The dads of DC Comics tend to be idealized wellsprings of sage wisdom that are also usually dead. Thomas Wayne, Jor-El, Henry Allen (who was such a martyr that he went to jail for a crime he didn’t commit). Of course, Wonder Woman doesn’t have a dad, but…you know. Marvel dads are shady war profiteers, mad scientists, or, in the case of Star-Lord, living planets. In this Marvel Cinematic Universe, your parents will probably disappoint you in some way, forcing you to atone for their sins. You can see this trope at play outside of Marvel — in the Star Wars films, Blade Runner, Game of Thrones, and numerous other examples.

Guardians 2 has quite a bit in common with the much-maligned 2010 sequel TRON Legacy — a film where a hubristic, single-minded, emotionally (and physically) unavailable father reveals himself to a pissed-off kid. In both films, a Baby Boomer icon (Russell here and Jeff Bridges in TRON) is given his youth back through computer wizardry, though results vary. Where these parents end up at the end isn’t the same either, but it’s indicative of some kind of generational frustration with the state our parents are choosing to leave the world when they’re deceased.

Once again, Chris Pratt asserts himself as a perfect avatar for the ascendant demographic of moviegoers — nailing the wise-cracking, stunted man-child figure who just wants a father to tell him he did well. He plays vulnerability and guilelessness better than most of his contemporaries in the leading man category, and that pays off here. Imagining charming, slightly daffy Pratt in place of concrete slab Garrett Hedlund in TRON Legacy is one of my most painful pastimes.

It should be said that these movies would not work half as well without the talents of the rest of the cast. Zoe Saldana as Gamora and Karen Gillan as Nebula play out a sisterly feud that has nothing to do with the typical reasons why women fight in movies. Refreshingly, it’s about respect, and a shitty dad (of course)— topics often reserved for the men in genre entertainment. Dave Batista’s consistently hilarious work as Drax nearly upstages the bigger names in the group, and I still find it remarkable that a talking raccoon and a tree that only knows three words can engender as much sympathy from me as Rocket and Groot do.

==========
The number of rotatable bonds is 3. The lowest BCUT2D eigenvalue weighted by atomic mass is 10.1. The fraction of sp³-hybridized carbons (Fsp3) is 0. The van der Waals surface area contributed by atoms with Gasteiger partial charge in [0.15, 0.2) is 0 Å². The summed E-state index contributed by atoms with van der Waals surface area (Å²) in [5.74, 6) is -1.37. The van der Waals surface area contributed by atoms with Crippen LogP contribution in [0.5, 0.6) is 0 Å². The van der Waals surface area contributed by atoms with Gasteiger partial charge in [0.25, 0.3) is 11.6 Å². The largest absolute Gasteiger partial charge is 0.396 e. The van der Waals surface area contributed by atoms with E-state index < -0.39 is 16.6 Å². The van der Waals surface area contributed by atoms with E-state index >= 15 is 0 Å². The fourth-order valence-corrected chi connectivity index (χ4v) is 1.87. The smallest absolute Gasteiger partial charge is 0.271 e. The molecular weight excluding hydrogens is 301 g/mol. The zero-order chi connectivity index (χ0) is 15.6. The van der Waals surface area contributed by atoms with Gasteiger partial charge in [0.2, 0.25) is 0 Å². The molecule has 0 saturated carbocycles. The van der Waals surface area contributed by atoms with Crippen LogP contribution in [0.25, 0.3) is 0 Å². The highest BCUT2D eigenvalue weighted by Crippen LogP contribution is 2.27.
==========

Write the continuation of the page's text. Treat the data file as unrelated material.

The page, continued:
The conspicuous presence of Sylvester Stallone — in his first sci-fi film since the wretched Judge Dredd, unless you’d like to count Spy Kids 3: Game Over as sci-fi — is brief and carries the promise of more to come. Stallone does his best to chew on the wordy, esoteric dialogue, comes close to pulling you out of the film with his iconic presence, but deftly finds emotional resonance in the short amount of screen time he’s given. That Tango and Cash can be in the same movie, yet share no scenes together is surely a missed opportunity, but for as much nostalgia as the Guardians movies deal in, Gunn is smart enough to not bury his work in it.

Guardians of the Galaxy 2 takes great care to remind its audience that idealizing the past can be a dangerous thing, even if it’s great fun. Both of these films are a curious melding of the modern, ironic vibe that made Marvel the biggest thing in cinema with a wistful remembrance of the very childhood that forged our collective love for this form of storytelling. They are, in a small way, an attempt to reconcile who we are with what we were and where we thought we’d be by now. In our own way, we’re all a bunch of weirdoes on a spaceship with no direction home, just trying our best to get by.